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Throughout the Ordovician, 2 well-distinguished provinces were delineated by distribution of conodonts in the northern hemisphere. One, the North Atlantic province, includes all of northwest Europe, the British Isles, and a tract in the eastern Appalachians that stretches from Newfoundland on the north to Georgia and Alabama on the south. A second, the North American Mid-Continent province, embraces all of interior North America, the western belts of the Appalachians, and at least part of the Canadian Arctic Archipelago. Although there was limited and episodic exchange between North Atlantic and North American Mid-Continent conodont faunas, and vicarism is evident between some elements, the two were strikingly different and apparently largely unrelated.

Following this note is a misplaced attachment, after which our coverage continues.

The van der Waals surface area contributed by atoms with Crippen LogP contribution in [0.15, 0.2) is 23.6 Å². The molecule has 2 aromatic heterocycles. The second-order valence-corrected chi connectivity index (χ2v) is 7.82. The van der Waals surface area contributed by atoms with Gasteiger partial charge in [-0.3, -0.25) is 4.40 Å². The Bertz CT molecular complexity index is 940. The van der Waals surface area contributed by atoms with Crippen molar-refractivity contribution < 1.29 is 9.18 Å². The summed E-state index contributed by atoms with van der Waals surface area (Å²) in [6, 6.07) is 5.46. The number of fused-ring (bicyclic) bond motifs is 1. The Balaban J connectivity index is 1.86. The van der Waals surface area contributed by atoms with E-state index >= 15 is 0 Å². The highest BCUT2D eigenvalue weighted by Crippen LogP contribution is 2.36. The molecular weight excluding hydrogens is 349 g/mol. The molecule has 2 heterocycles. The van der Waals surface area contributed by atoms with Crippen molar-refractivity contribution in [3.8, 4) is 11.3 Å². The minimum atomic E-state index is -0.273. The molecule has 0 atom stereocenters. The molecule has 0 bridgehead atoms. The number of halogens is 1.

Limited information suggests that Mid-Continent faunas were also characteristic of at least parts of the Siberian platform, and elements of these faunas are known also from the Ordovician of New Zealand and Australia. Paleogeographic, paleotectonic, and paleomagnetic considerations suggest that the Mid-Continent fauna developed at low latitudes, perhaps astride the Ordovician equator, and that the North Atlantic fauna was characteristic of higher latitudes. This suggestion is reinforced by the presence of mixed or modified North Atlantic and Mid-Continent faunas in rocks that accumulated at relatively more deeply submerged sites in the Mid-Continent or Cordilleran areas. Water temperature was probably the most important factor in defining boundaries between the 2 recognizable provinci l faunas.
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